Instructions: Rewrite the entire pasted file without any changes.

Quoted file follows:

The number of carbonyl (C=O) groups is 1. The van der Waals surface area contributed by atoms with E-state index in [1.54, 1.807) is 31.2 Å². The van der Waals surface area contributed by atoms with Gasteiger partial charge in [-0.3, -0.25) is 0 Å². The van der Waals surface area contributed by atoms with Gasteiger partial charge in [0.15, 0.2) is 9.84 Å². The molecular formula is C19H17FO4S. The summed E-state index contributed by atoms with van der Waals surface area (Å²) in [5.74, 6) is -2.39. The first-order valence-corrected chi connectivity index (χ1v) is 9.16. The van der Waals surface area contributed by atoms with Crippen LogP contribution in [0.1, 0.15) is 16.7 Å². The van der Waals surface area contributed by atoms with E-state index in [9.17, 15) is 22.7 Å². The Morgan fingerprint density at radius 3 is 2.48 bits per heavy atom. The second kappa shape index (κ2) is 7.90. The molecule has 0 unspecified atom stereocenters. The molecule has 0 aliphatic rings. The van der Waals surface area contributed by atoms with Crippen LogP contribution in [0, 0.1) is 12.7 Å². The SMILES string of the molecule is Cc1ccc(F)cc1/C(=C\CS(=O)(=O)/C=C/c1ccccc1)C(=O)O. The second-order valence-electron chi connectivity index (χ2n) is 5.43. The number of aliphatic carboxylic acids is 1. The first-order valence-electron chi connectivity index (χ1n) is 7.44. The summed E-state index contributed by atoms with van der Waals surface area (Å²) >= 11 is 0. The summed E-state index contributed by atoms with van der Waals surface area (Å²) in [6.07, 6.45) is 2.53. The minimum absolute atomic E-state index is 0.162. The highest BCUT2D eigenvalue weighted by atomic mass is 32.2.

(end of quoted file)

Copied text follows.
The number of carbonyl (C=O) groups is 1. The van der Waals surface area contributed by atoms with E-state index in [1.54, 1.807) is 31.2 Å². The van der Waals surface area contributed by atoms with Gasteiger partial charge in [-0.3, -0.25) is 0 Å². The van der Waals surface area contributed by atoms with Gasteiger partial charge in [0.15, 0.2) is 9.84 Å². The molecular formula is C19H17FO4S. The summed E-state index contributed by atoms with van der Waals surface area (Å²) in [5.74, 6) is -2.39. The first-order valence-corrected chi connectivity index (χ1v) is 9.16. The van der Waals surface area contributed by atoms with Crippen LogP contribution in [0.1, 0.15) is 16.7 Å². The van der Waals surface area contributed by atoms with E-state index in [9.17, 15) is 22.7 Å². The Morgan fingerprint density at radius 3 is 2.48 bits per heavy atom. The second kappa shape index (κ2) is 7.90. The molecule has 0 unspecified atom stereocenters. The molecule has 0 aliphatic rings. The van der Waals surface area contributed by atoms with Crippen LogP contribution in [0, 0.1) is 12.7 Å². The SMILES string of the molecule is Cc1ccc(F)cc1/C(=C\CS(=O)(=O)/C=C/c1ccccc1)C(=O)O. The second-order valence-electron chi connectivity index (χ2n) is 5.43. The number of aliphatic carboxylic acids is 1. The first-order valence-electron chi connectivity index (χ1n) is 7.44. The summed E-state index contributed by atoms with van der Waals surface area (Å²) >= 11 is 0. The summed E-state index contributed by atoms with van der Waals surface area (Å²) in [6.07, 6.45) is 2.53. The minimum absolute atomic E-state index is 0.162. The highest BCUT2D eigenvalue weighted by atomic mass is 32.2.